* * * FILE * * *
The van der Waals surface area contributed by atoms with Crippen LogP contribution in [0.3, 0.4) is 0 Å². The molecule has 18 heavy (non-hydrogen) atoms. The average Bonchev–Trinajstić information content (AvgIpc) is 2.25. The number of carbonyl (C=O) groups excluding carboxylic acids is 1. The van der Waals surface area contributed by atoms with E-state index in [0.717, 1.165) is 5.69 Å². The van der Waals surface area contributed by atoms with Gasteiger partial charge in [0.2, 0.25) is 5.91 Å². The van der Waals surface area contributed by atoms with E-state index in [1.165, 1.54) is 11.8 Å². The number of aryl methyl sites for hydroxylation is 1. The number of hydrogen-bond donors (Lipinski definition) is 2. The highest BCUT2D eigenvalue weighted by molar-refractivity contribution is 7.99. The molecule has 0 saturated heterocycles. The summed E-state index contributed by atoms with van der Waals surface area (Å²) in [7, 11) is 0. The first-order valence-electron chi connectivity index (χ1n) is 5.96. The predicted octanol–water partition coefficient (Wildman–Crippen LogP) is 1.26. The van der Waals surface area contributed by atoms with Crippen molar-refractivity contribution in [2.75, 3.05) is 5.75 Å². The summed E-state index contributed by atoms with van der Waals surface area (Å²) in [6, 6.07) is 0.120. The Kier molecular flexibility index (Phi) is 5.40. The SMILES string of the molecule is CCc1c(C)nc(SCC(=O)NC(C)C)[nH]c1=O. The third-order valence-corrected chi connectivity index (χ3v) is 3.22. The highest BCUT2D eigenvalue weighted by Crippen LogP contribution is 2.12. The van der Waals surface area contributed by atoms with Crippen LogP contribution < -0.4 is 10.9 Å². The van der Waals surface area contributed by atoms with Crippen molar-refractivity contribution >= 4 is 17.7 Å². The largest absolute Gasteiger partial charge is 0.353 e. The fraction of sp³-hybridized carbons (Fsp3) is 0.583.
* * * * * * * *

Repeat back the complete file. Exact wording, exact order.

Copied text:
The van der Waals surface area contributed by atoms with Crippen LogP contribution in [0.3, 0.4) is 0 Å². The molecule has 18 heavy (non-hydrogen) atoms. The average Bonchev–Trinajstić information content (AvgIpc) is 2.25. The number of carbonyl (C=O) groups excluding carboxylic acids is 1. The van der Waals surface area contributed by atoms with E-state index in [0.717, 1.165) is 5.69 Å². The van der Waals surface area contributed by atoms with Gasteiger partial charge in [0.2, 0.25) is 5.91 Å². The van der Waals surface area contributed by atoms with E-state index in [1.165, 1.54) is 11.8 Å². The number of aryl methyl sites for hydroxylation is 1. The number of hydrogen-bond donors (Lipinski definition) is 2. The highest BCUT2D eigenvalue weighted by molar-refractivity contribution is 7.99. The molecule has 0 saturated heterocycles. The summed E-state index contributed by atoms with van der Waals surface area (Å²) in [7, 11) is 0. The first-order valence-electron chi connectivity index (χ1n) is 5.96. The predicted octanol–water partition coefficient (Wildman–Crippen LogP) is 1.26. The van der Waals surface area contributed by atoms with Crippen molar-refractivity contribution in [2.75, 3.05) is 5.75 Å². The summed E-state index contributed by atoms with van der Waals surface area (Å²) in [6, 6.07) is 0.120. The Kier molecular flexibility index (Phi) is 5.40. The SMILES string of the molecule is CCc1c(C)nc(SCC(=O)NC(C)C)[nH]c1=O. The third-order valence-corrected chi connectivity index (χ3v) is 3.22. The highest BCUT2D eigenvalue weighted by Crippen LogP contribution is 2.12. The van der Waals surface area contributed by atoms with Crippen LogP contribution < -0.4 is 10.9 Å². The van der Waals surface area contributed by atoms with Crippen molar-refractivity contribution >= 4 is 17.7 Å². The largest absolute Gasteiger partial charge is 0.353 e. The fraction of sp³-hybridized carbons (Fsp3) is 0.583.